Marvel: Fans truly love the space duo of Rocket & Groot.

Cort Lane: Everybody is so pleased with how these came out, they work so well as a duo. And it’s not just because they’re both funny and odd, it’s because their personalities are so distinct and opposites attract in a wonderful way. Rocket is such a strong personality but he needs Groot’s heart to get him to do the right thing a lot of the time.

Kevin Burke: On the writing side it is some of the most fun stuff we’ve ever written and most of that comes from these characters. As Cort said, Rocket is sarcastic and a big character and Groot has heart, but at the end of it, the whole thing has heart to it. It isn’t just about gags and doing the most funny, outrageous thing, these guys actually care about each other and there’s a friendship there and that helps move along any adventure they go on. I think people really relate to that.

Marvel: It’s inevitable to ask about Easter Eggs in these shorts.

Doc Wyatt: In the “Space Walk” short in particular, no. But there are a couple of…the answer is yes, but we’re not going to give them away!

Marvel: How amazing would it be if Groot was to give an Emmy speech?

Doc Wyatt: He wouldn’t need the teleprompter!

Cort Lane: I think it would be more awesome if Rocket did one because he would just yell at everyone!

Emmy voting is now open. Cast your vote for “Marvel’s Rocket & Groot” short between now and August 28! Stay tuned to Marvel.com for all the latest news and updates on all of your favorite Marvel animated series.

 

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Figure out where in the galaxy this Guardian has gone with writer Christopher Hastings!

Groot the living tree—a tiny baby tree at the moment—has become lost in space. In the first arc of the new I AM GROOT series from writer Christopher Hastings and artist Flaviano, the Flora Colossus finds himself separated from his team and trapped on a strange and menacing planet where no one can understand a word he says.

I AM GROOT is the story of our diminutive hero finding his way home from a brave new world, and learning about himself in the process. We tapped Hastings for more…

Marvel.com: So tell us a little about this planet our tiny hero has been trapped on in I AM GROOT? What or who stands in the way of Groot getting home?

Christopher Hastings: [In] issue #2, we see that the planet is very strange. It’s old, its original culture and society forgotten. The people that live there now carry hints to what life used to be like, but they’re so far removed, they don’t know why. Groot has to discover the planet’s old ways, and how seemingly unconnected events, landmarks, and people all play together in order to unlock the way home.

The main force trying to stop Groot is a man we only know as The Administrator, someone who very much does not want Groot upsetting the order of the planet in order to leave this dimension and get back to the Guardians. He’s aided by an army of shape shifting service robots [who travel via] connected underground tunnels—so they can pop up anywhere [at any time].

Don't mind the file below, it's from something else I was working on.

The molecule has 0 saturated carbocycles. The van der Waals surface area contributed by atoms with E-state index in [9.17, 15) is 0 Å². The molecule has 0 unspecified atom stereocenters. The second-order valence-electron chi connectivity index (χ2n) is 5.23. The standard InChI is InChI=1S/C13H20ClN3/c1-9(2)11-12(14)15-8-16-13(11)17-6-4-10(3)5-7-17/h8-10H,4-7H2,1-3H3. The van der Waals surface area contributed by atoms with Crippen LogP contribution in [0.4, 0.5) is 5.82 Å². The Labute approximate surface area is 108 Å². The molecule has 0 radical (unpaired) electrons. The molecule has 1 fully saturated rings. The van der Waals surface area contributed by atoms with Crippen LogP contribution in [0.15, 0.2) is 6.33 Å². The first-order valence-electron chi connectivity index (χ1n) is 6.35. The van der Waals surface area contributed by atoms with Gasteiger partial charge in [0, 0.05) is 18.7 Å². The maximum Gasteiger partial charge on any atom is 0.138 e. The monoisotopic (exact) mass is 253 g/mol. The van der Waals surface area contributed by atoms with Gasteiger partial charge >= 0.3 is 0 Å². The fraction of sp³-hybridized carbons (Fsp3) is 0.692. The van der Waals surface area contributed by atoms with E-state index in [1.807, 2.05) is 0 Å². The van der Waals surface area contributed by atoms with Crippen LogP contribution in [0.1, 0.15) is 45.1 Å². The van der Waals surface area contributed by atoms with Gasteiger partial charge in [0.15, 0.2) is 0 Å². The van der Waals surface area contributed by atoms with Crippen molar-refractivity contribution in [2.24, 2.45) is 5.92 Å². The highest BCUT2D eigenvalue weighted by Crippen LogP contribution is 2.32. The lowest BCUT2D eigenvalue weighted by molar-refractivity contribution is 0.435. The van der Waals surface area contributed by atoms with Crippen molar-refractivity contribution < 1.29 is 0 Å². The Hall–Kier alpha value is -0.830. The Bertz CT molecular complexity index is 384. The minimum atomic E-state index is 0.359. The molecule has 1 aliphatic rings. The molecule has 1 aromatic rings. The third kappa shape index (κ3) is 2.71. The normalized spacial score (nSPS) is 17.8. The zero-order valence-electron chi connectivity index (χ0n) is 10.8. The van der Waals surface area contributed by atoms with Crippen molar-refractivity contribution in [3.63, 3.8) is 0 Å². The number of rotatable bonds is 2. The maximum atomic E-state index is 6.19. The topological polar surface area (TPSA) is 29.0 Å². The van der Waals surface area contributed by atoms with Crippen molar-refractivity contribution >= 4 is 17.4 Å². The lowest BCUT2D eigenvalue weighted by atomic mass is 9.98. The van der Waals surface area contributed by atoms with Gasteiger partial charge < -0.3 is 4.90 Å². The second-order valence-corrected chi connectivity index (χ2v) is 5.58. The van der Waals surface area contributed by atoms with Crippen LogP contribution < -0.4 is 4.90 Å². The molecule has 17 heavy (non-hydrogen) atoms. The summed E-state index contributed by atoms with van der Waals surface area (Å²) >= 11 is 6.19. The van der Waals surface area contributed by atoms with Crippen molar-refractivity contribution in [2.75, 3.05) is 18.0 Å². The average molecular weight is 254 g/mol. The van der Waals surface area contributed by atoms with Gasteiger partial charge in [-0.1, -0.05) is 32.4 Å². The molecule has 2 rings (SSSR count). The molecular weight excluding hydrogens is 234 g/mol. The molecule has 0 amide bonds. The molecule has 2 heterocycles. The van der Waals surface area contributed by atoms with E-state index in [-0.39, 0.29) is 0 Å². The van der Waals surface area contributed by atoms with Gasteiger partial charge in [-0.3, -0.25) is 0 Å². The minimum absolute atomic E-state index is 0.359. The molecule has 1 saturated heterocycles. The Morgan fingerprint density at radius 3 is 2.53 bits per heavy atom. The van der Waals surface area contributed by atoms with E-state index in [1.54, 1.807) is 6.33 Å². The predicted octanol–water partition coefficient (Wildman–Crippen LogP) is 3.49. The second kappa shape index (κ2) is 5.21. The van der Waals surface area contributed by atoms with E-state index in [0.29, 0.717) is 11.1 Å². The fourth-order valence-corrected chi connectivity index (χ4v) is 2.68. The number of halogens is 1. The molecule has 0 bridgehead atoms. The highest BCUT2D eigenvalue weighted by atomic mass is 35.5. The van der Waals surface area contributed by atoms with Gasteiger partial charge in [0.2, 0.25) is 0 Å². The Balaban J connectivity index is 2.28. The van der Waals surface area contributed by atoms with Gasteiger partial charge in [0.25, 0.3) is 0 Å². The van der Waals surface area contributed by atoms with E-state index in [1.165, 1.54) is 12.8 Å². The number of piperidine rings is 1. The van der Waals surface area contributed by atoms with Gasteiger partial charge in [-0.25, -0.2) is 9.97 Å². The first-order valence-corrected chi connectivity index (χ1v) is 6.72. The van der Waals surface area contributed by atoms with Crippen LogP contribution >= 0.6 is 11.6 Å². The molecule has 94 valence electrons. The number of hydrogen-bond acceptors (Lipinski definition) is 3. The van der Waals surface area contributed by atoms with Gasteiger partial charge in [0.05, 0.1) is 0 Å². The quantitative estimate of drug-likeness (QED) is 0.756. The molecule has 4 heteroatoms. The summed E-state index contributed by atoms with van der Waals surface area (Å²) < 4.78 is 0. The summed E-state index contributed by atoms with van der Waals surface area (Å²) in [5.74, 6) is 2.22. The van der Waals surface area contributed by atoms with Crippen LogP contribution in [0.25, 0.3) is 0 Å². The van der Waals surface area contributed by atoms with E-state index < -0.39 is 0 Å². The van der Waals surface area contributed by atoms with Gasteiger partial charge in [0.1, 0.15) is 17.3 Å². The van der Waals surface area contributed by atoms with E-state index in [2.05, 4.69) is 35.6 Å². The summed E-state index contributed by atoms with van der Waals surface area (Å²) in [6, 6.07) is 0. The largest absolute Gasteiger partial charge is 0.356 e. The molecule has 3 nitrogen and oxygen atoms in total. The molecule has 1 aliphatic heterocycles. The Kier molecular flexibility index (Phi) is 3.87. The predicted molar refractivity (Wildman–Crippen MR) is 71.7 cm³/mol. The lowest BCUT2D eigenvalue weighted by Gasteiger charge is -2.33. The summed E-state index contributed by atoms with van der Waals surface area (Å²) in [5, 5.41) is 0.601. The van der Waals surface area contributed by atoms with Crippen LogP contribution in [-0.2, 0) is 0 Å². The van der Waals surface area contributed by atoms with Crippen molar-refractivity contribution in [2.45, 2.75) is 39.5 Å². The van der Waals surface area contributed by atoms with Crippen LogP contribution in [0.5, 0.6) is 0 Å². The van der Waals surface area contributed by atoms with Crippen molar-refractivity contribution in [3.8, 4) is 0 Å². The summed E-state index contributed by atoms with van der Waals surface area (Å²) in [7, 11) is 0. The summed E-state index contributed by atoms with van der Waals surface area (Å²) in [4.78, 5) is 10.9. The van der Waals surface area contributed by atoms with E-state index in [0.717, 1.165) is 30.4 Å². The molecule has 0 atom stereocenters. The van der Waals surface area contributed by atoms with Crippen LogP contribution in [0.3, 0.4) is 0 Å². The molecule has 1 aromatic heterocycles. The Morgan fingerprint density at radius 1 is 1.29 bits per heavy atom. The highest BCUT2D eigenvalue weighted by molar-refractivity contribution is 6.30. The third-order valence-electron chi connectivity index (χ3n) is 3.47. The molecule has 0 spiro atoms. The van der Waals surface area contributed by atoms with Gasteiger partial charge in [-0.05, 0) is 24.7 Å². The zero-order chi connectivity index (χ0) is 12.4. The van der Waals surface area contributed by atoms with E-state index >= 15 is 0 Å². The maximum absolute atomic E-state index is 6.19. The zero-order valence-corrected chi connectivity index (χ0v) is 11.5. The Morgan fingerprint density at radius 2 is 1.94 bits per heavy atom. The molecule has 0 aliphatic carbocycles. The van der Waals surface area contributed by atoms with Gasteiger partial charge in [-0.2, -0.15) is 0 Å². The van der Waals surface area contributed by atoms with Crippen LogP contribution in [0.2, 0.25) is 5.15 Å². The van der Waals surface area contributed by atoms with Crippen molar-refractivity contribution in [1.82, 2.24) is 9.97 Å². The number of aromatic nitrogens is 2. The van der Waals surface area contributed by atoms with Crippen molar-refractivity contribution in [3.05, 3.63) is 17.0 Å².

Marvel.com: Groot is kind of like a planet himself, made of grass and rocks and wood. If Groot is a planet, is he trapped on a sort of macrocosm of himself?

Christopher Hastings: Macrocosm is an apt word! The story of the planet scales up from and runs parallel to Groot’s own journey right now, as someone who is trapped at a small size, unable to fulfill his purpose and grow.

I definitely agree that Groot has traditionally represented the duality of nature. It is life giving—or nurturing—but can flip and be total power, stronger and fiercer than any human. I think that makes Groot appealing, putting a face on nature.

Marvel.com: Usually Groot is selfless, giving help and support—literally and figuratively—to his friends. But now that he’s alone, what does this story mean for him and his growth as a character?

Christopher Hastings: I think the story of Groot’s literal growth is being handled in the main [ALL-NEW GUARDIANS OF THE GALAXY] book. But this arc in I AM GROOT is more about emotional growth, adjusting Groot’s mindset for that eventual return to adulthood. [It’s] a “child stuck in a strange and scary land” kind of space fairy tale, with little notes of meditation on Groot’s current arrested development.

Also there are the creepy robots.

Marvel.com: Besides the obvious—i.e. the language barrier—how does Groot stand out from the other super heroes in Marvel’s roster for worse or for better?

Christopher Hastings: Well, right now he really stands out because he’s a super-powered toddler. I don’t believe the Avengers currently has any of those in their ranks. Little Groot is a ton of fun, just very impulsive, and we get a lot of great reactions out of him thanks to Flaviano’s artwork. As for downsides, he’s certainly not as powered up as full size, so we have to get creative with how he uses his abilities.

Marvel.com: The current incarnation of Groot is a fairly new character. Is this series about him finding himself?

Christopher Hastings: That’s very much what we’re trying to do here! It’s why I thought it important to get him away from the Guardians. He has to make this journey alone, and he’ll see pieces of himself in these other new characters he meets along the way.